Komayo, widowed young, resumes her life as a geisha, taking up with a former patron who wants to redeem her. She, however, falls in love with a young actor specializing in female roles, and at the same time (for financial reasons) has to take on an unattractive older man. In the end three lovers prove disastrous.
There has long been much confusion about just how far geisha go, and this has proved titillating — as in some recent novels, films and TV dramas. In this Nagai Kafu novel we learn that, given proper motivation, they go the whole way. What the late Edward Seidensticker has called “the carnal part of the business” is here fully exposed.
Consequently, this novel (“Udekurabe,” 1916-17) by one of Japan’s finest writers has had a singular publishing history. Originally serialized, it was later revised by the author. Much was taken out and three new chapters added. This version was published privately in 1917, and was followed by a commercial edition a year later that was expurgated and shorn of its carnal descriptions. It was not until 1949 that a somewhat restored edition appeared. Though some passages were thought too strong for 1918 were included, still much was left out and it was not until 1956 that the complete 1917 text appeared in a commercial edition.
The complications of publishing in Japan are mirrored in the novel’s career abroad. It was originally translated in 1963 by Kurt Meissner, with the collaboration of Ralph Fiedrich, but the edition used was the expurgated one of 1918. Then parts of the original edition were translated in Edward Seidensticker’s magisterial “Kafu the Scribbler” (1965), but only parts — he never translated the entire novel. So this new Stephen Snyder translation is the first to appear complete. The qualities of the translations vary:
“Picking their way along the stepping stones, the two were at length in the far shrubbery. O-chiyo shielded the lantern with her sleeve and held her breath, but the Sonohachi [music] had stopped, and there was only a faint shadow on the paper door. The old villa was silent.” (Seidensticker)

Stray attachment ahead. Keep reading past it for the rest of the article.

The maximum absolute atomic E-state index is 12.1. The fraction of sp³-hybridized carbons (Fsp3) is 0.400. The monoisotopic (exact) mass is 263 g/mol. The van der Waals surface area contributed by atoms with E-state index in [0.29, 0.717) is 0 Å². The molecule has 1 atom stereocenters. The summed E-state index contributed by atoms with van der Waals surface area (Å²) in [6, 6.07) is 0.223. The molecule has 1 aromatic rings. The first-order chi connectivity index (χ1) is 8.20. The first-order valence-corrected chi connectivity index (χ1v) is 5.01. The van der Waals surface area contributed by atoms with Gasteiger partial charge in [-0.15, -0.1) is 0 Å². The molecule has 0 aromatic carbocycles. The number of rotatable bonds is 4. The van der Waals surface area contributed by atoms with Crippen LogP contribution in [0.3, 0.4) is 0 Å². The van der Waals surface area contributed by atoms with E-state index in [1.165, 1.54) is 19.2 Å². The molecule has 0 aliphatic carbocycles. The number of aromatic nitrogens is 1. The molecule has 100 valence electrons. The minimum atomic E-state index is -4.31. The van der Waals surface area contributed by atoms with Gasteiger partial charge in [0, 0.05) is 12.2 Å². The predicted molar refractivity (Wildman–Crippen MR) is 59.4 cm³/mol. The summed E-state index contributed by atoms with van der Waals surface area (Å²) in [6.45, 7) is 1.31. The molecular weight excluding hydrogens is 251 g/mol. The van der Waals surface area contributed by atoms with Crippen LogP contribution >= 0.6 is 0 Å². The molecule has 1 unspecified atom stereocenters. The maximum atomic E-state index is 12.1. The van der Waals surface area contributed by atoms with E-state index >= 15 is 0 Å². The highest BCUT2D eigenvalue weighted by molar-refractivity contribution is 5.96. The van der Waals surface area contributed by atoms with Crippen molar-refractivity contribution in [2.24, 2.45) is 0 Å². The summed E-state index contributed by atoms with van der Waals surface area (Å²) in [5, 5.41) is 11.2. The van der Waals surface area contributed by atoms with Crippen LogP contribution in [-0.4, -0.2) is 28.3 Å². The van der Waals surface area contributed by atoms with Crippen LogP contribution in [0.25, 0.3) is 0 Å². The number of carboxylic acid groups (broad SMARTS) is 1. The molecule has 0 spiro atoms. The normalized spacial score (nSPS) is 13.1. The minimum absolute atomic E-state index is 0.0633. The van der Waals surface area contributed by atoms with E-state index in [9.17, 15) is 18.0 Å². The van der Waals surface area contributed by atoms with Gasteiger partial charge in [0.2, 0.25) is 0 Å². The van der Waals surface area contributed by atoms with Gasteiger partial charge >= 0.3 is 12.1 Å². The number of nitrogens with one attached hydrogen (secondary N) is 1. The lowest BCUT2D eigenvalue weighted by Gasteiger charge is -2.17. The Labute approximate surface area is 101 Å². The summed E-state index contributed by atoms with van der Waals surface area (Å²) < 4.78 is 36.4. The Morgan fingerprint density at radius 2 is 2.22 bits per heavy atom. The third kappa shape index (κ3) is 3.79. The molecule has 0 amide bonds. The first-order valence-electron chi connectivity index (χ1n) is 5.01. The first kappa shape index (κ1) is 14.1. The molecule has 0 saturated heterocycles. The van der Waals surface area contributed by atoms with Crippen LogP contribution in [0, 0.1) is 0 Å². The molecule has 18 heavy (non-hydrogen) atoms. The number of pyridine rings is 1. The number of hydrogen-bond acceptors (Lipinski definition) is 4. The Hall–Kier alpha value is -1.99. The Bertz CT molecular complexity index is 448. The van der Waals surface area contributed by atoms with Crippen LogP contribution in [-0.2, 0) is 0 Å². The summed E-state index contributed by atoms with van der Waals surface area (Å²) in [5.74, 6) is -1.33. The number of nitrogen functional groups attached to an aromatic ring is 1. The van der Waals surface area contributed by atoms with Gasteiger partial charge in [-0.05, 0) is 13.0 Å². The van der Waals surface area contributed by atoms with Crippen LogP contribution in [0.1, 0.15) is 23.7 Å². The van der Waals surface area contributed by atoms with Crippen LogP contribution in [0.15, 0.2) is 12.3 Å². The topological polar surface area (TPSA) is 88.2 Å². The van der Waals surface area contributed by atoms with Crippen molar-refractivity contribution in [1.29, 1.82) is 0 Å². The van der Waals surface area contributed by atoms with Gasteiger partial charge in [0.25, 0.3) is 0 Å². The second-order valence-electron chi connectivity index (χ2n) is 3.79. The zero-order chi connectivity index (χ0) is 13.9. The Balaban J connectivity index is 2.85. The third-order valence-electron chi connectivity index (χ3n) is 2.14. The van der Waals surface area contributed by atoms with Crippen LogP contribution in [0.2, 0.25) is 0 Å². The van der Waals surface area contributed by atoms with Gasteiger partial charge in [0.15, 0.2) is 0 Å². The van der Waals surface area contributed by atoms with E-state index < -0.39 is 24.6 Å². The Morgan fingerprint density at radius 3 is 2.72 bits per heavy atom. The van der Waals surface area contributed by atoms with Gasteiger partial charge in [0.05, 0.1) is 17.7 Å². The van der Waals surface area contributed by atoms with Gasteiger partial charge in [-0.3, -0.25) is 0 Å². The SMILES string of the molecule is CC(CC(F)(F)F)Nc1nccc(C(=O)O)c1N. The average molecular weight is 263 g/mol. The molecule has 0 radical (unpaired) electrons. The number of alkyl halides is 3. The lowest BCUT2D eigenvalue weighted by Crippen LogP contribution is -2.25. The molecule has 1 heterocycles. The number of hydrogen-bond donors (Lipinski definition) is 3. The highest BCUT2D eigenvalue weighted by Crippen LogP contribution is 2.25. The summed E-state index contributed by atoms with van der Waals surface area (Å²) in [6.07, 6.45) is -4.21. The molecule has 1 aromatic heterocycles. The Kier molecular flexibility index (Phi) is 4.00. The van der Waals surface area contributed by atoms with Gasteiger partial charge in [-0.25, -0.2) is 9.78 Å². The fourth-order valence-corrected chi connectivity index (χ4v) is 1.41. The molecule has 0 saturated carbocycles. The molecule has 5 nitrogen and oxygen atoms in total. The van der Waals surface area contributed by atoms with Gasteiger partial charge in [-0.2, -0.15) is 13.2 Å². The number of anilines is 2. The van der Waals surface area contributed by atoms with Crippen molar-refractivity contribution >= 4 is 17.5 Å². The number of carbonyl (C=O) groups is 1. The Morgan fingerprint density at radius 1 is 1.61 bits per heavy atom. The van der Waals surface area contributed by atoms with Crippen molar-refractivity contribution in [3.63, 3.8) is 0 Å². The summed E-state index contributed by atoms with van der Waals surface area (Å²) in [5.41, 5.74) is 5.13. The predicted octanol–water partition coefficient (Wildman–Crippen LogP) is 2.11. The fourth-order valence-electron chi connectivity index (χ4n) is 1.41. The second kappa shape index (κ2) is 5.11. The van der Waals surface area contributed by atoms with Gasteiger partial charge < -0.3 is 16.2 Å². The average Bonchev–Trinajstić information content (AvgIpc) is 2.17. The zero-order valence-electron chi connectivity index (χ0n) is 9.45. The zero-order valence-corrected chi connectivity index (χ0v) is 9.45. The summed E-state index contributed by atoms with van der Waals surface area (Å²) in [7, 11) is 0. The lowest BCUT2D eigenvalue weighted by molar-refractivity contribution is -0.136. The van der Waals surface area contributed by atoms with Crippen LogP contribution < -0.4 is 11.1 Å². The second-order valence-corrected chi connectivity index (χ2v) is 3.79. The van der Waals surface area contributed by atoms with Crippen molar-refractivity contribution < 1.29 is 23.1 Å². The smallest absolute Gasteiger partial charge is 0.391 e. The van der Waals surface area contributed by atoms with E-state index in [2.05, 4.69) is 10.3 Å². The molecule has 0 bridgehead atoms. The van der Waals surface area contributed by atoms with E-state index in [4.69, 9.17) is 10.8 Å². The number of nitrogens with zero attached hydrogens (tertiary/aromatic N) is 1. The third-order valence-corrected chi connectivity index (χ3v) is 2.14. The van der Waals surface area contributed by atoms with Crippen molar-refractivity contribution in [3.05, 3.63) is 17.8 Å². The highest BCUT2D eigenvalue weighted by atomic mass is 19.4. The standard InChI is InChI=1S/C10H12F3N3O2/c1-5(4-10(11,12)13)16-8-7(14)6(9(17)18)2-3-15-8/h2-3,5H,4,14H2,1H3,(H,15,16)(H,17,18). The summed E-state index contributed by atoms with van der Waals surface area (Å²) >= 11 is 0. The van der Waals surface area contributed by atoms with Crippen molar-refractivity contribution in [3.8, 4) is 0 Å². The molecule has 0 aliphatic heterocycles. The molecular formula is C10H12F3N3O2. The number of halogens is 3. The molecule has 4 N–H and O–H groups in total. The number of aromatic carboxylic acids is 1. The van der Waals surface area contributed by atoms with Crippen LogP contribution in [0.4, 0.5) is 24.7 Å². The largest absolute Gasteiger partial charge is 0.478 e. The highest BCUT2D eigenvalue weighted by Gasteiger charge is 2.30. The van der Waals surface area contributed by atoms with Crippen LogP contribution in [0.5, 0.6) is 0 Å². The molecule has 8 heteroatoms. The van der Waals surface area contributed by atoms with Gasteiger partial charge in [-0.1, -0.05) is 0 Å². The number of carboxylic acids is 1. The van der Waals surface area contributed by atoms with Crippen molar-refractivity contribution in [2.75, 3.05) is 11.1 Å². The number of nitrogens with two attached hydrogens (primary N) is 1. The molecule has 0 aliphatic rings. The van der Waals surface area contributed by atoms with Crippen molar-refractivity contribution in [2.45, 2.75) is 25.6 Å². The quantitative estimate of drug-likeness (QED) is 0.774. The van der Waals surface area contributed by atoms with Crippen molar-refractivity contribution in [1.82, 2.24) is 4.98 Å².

“Following the stepping-stones, they made their way into the underbrush. O-Chiyo shielded the lantern with her sleeve and held her breath, but the Sonohachi music died away, leaving only the faint light shining through the paper doors of the veranda. They could hear nothing, no voices, no laughter, only the desolate silence.” (Snyder)
“Picking their way from one stepping-stone to another, the two of them shortly entered the thick shrubbery. Ochiyo, concealing the lantern behind one of her kimono sleeves, held her breath. Just then, the Sonohachi music came suddenly to an end, and after that there was nothing but the faint light shining through the paper doors of the veranda. A lonely silence had come over the villa, and there was neither the sound of talk nor of laughter nor of anything else.” (Meissner/Friedrich)
The novel was something of a best-seller when it appeared, with passages such as “when she finally escaped from his embrace, she was breathing great gasps, she could scarcely speak, and she had no will to get up” (Seidensticker’s translation). This was considered really hot stuff in 1918, tame as it appears now.
But whether the book was ever a “masterpiece,” which is what this edition calls itself, is open to some doubt. Seidensticker says that “the highly contrived plot, relying heavily on coincidence, could have been lifted bodily from a 19th-century erotic novel,” and Snyder, in his very perceptive “Fic- tions of Desire: Narrative Form in the Novels of Nagai Kafu,” indicates how much the ear- ly Kafu was influenced. The opening scene of “Rivalry,” for ex- ample, was borrowed from Zola’s “Nana,” a novel Kafu had earlier adapted in 1903 as “Joyu Nana.”
Though anything by Kafu is worth reading and any new translations are welcome, the full importance of the writer is to be more directly experienced in such later works as “A Strange Tale from East of the River” (“Bokuto Kidan,” 1936-37), in Seidensticker’s splendid translation — included in both “Kafu the Scribbler” (University of Hawaii Press) and Tuttle’s 1965 reprint of translations from that volume.
This full version of “Udekurabe” comes with a full-color image of a geisha on the cover and it is not perhaps too much to wonder if the present pub- lication of the much-trans- lated novel does not owe something to the current popularity in the U.S. of the geisha theme. At any rate, the publishers would seem to target this audience when they add, to Kafu’s one word title: “Rivalry: A Geisha’s Tale.” In the meantime, much late Kafu (including the “Diaries”) awaits translation.